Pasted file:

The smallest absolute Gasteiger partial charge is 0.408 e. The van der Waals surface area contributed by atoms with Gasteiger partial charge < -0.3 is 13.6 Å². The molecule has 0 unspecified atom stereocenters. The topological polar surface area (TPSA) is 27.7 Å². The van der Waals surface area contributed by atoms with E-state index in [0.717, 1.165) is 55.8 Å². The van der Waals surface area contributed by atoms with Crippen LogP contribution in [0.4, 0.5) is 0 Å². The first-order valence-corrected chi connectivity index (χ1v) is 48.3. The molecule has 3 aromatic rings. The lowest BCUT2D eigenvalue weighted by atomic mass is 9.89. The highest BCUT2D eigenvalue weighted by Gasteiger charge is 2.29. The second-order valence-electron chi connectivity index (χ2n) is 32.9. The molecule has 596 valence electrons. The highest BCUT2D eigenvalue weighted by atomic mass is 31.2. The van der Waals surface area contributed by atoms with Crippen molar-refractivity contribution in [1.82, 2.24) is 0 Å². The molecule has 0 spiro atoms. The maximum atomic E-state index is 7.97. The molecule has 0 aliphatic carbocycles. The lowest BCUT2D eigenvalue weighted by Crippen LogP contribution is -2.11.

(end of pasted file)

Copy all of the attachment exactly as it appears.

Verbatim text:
The smallest absolute Gasteiger partial charge is 0.408 e. The van der Waals surface area contributed by atoms with Gasteiger partial charge < -0.3 is 13.6 Å². The molecule has 0 unspecified atom stereocenters. The topological polar surface area (TPSA) is 27.7 Å². The van der Waals surface area contributed by atoms with E-state index in [0.717, 1.165) is 55.8 Å². The van der Waals surface area contributed by atoms with Crippen LogP contribution in [0.4, 0.5) is 0 Å². The first-order valence-corrected chi connectivity index (χ1v) is 48.3. The molecule has 3 aromatic rings. The lowest BCUT2D eigenvalue weighted by atomic mass is 9.89. The highest BCUT2D eigenvalue weighted by Gasteiger charge is 2.29. The second-order valence-electron chi connectivity index (χ2n) is 32.9. The molecule has 596 valence electrons. The highest BCUT2D eigenvalue weighted by atomic mass is 31.2. The van der Waals surface area contributed by atoms with Crippen molar-refractivity contribution in [1.82, 2.24) is 0 Å². The molecule has 0 spiro atoms. The maximum atomic E-state index is 7.97. The molecule has 0 aliphatic carbocycles. The lowest BCUT2D eigenvalue weighted by Crippen LogP contribution is -2.11.